On Monday, in a completely characteristic but totally un-presidential move, Donald Trump suggested that CNN pay him $5 million to participate in the next Republican primary debate. He claims that he would donate that money to the Wounded Warrior Project or other veterans' organizations. Worthy causes, no doubt, but the problem is that this is not the first time Trump has made such demands, and it's hard to say whether it will be the last.
At a campaign rally in Macon, Georgia, Trump spoke about what he sees as misrepresentation of him in the media. "How about I tell CNN, who doesn't treat me properly … I'm not gonna do the next debate, OK? … I won't do the debate unless they pay me $5 million, all of which goes to Wounded Warriors or goes to vets."
Trump has called on CNN to use debate profits for the good of the country's veterans before. Back in September, he wrote a letter to CNN President Jeff Zucker ahead of the network's first GOP debate, asking him to donate profits from the broadcast to veterans' organizations. At the time, Trump justified his request by inferring that CNN's profits would come largely from the fact that more people would tune in to see him in the debate.
Don't get me wrong; Trump is absolutely right to advocate for support of veterans' organizations. Problems persist at Veterans Affairs healthcare facilities across the country, and veteran homelessness is estimated to be somewhere in the neighborhood of 50,000. The problem is not with the cause that Trump's demand would benefit, but rather with the fact that there was a demand in the first place.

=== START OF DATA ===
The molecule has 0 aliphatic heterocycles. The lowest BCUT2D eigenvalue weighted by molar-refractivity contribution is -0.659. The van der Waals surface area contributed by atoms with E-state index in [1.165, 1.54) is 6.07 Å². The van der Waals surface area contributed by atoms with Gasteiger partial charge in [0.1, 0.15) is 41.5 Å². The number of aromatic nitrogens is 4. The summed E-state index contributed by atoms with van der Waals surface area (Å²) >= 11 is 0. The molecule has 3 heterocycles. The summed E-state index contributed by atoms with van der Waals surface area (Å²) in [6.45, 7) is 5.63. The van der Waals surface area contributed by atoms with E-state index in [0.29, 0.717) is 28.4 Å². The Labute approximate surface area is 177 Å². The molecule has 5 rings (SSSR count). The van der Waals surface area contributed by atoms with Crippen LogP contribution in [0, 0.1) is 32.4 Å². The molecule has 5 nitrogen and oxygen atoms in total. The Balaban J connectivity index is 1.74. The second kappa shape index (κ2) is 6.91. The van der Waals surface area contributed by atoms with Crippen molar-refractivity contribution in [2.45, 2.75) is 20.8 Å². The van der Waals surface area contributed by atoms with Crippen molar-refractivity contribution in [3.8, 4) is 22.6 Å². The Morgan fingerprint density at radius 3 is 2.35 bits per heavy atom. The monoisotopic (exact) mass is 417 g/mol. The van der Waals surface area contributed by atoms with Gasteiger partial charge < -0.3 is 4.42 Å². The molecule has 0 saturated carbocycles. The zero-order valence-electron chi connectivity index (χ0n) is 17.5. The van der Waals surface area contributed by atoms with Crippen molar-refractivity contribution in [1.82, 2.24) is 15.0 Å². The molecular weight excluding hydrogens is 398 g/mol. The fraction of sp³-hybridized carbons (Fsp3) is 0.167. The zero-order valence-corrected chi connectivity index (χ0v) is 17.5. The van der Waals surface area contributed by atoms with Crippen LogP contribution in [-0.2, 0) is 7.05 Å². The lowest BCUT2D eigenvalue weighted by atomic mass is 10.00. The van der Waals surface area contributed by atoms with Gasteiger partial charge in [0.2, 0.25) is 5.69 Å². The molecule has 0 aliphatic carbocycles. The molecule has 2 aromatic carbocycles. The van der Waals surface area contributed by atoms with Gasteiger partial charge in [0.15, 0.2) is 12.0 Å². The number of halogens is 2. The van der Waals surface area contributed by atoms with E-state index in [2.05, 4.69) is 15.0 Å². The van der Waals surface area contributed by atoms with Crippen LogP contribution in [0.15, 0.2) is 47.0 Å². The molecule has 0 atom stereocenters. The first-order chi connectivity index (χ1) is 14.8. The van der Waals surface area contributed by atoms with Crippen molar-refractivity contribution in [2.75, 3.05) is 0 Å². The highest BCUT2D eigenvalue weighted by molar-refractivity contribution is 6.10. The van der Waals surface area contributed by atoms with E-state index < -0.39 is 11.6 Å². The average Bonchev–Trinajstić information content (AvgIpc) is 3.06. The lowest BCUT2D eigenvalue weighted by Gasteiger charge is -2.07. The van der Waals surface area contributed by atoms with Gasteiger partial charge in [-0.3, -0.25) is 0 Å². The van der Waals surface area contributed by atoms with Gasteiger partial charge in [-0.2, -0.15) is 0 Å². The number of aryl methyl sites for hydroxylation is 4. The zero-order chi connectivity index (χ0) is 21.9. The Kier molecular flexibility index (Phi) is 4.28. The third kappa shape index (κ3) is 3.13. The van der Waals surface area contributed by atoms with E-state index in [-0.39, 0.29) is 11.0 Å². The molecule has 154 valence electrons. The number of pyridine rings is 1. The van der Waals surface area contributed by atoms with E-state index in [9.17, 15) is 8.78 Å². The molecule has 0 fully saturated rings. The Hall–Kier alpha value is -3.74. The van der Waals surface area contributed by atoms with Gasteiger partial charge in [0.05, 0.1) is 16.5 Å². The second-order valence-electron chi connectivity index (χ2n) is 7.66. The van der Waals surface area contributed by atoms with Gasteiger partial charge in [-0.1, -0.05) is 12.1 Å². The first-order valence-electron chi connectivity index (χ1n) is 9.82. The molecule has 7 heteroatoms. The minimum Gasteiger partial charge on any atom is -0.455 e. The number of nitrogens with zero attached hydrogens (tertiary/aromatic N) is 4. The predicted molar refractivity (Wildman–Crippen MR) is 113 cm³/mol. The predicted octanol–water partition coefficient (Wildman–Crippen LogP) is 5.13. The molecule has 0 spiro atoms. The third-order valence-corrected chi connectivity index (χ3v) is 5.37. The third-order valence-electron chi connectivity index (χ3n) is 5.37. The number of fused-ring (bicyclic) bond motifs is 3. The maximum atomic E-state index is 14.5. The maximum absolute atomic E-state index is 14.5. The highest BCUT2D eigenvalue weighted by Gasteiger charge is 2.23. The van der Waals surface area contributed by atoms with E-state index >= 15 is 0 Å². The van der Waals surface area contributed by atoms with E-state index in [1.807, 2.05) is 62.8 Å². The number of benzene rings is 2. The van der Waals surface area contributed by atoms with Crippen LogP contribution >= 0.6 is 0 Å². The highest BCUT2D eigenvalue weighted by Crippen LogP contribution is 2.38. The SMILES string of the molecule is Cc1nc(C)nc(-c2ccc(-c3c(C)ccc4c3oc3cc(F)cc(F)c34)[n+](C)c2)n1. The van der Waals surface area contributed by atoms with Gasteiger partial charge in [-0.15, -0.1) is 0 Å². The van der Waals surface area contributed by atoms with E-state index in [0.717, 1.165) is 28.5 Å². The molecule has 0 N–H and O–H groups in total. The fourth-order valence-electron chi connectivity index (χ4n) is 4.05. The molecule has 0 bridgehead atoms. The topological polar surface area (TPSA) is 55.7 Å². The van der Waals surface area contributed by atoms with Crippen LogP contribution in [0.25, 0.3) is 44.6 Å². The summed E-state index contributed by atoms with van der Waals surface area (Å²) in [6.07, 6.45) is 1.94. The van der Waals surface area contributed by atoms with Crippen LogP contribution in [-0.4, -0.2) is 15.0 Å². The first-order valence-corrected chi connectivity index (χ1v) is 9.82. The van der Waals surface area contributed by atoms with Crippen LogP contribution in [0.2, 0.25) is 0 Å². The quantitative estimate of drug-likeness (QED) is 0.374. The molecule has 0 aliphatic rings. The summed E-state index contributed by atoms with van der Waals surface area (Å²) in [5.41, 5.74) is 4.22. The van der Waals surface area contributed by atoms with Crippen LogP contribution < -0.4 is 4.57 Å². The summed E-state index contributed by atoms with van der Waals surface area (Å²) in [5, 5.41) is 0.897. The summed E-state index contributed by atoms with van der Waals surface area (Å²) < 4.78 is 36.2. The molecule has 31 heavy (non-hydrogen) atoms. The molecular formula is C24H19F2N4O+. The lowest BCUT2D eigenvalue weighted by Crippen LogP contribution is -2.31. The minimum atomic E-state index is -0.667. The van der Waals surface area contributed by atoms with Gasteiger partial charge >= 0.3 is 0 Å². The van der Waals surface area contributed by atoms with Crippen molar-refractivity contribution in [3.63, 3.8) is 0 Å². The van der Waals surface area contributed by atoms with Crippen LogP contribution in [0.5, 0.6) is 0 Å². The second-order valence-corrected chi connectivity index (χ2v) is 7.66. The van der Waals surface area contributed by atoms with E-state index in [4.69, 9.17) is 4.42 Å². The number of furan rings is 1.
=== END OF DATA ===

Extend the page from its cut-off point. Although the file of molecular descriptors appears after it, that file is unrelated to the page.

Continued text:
Trump is running for one of the most difficult jobs in the world. In fact, government work is intentionally difficult — our nation's founders wanted there to be some degree of gridlock for the sake of democracy. In a system of government like ours, a leader can't just demand things.
It's not that I think Trump would legitimately demand things as president. He's clearly an intelligent man who is fully capable of understanding how the government works and conforming to the job at hand. But making these sorts of demands has become a trend in his campaign. In October, Trump threatened to boycott CNBC's GOP debate unless it was capped at two hours (again, not an unreasonable request, but a demand nonetheless). CNBC agreed, and the show went on. Then, just last week, Trump demanded an apology from The New York Times after the newspaper suggested that he had mocked one of its reporters.
Trump's affinity for demanding things seems to align with one of his weaknesses: He's running for the highest job in the country with no political experience to show for it. Some may see these actions as forceful shows of power; the type of boldness that our country needs in the face of enemies. (That's probably what Trump is hoping, anyway.) Will that power really translate to government work, though? It doesn't seem likely. After all, if demands worked for presidents, we'd probably have stricter gun control laws by now.